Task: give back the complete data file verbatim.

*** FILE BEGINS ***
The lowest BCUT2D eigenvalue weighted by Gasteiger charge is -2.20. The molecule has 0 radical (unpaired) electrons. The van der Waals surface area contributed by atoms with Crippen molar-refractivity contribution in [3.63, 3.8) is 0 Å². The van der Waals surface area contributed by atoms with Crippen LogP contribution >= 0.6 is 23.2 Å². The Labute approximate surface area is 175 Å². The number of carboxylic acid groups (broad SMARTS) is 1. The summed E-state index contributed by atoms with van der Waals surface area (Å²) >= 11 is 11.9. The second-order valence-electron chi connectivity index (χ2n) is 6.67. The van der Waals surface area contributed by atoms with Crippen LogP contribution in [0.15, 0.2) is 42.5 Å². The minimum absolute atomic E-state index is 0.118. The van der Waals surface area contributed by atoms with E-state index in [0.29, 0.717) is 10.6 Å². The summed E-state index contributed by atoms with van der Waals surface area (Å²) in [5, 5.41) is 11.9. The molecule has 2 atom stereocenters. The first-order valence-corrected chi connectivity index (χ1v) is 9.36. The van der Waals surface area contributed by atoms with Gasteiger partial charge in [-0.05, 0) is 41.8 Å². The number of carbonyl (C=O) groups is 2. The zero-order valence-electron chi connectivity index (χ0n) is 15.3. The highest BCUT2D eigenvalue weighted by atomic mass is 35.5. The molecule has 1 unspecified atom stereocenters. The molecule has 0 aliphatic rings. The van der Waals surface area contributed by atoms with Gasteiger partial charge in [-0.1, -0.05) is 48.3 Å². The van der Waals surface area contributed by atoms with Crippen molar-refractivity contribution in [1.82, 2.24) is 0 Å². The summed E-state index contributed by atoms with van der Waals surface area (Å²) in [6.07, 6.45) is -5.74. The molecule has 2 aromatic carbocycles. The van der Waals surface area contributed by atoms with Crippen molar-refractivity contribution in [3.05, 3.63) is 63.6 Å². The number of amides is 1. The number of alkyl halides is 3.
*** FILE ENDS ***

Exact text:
The lowest BCUT2D eigenvalue weighted by Gasteiger charge is -2.20. The molecule has 0 radical (unpaired) electrons. The van der Waals surface area contributed by atoms with Crippen molar-refractivity contribution in [3.63, 3.8) is 0 Å². The van der Waals surface area contributed by atoms with Crippen LogP contribution >= 0.6 is 23.2 Å². The Labute approximate surface area is 175 Å². The number of carboxylic acid groups (broad SMARTS) is 1. The summed E-state index contributed by atoms with van der Waals surface area (Å²) >= 11 is 11.9. The second-order valence-electron chi connectivity index (χ2n) is 6.67. The van der Waals surface area contributed by atoms with Crippen LogP contribution in [0.15, 0.2) is 42.5 Å². The minimum absolute atomic E-state index is 0.118. The van der Waals surface area contributed by atoms with E-state index in [0.29, 0.717) is 10.6 Å². The summed E-state index contributed by atoms with van der Waals surface area (Å²) in [5, 5.41) is 11.9. The molecule has 2 atom stereocenters. The first-order valence-corrected chi connectivity index (χ1v) is 9.36. The van der Waals surface area contributed by atoms with Gasteiger partial charge in [-0.05, 0) is 41.8 Å². The number of carbonyl (C=O) groups is 2. The zero-order valence-electron chi connectivity index (χ0n) is 15.3. The highest BCUT2D eigenvalue weighted by atomic mass is 35.5. The molecule has 1 unspecified atom stereocenters. The molecule has 0 aliphatic rings. The van der Waals surface area contributed by atoms with Gasteiger partial charge in [-0.1, -0.05) is 48.3 Å². The van der Waals surface area contributed by atoms with Crippen molar-refractivity contribution in [1.82, 2.24) is 0 Å². The summed E-state index contributed by atoms with van der Waals surface area (Å²) in [6.07, 6.45) is -5.74. The molecule has 2 aromatic carbocycles. The van der Waals surface area contributed by atoms with Crippen molar-refractivity contribution in [3.05, 3.63) is 63.6 Å². The number of amides is 1. The number of alkyl halides is 3.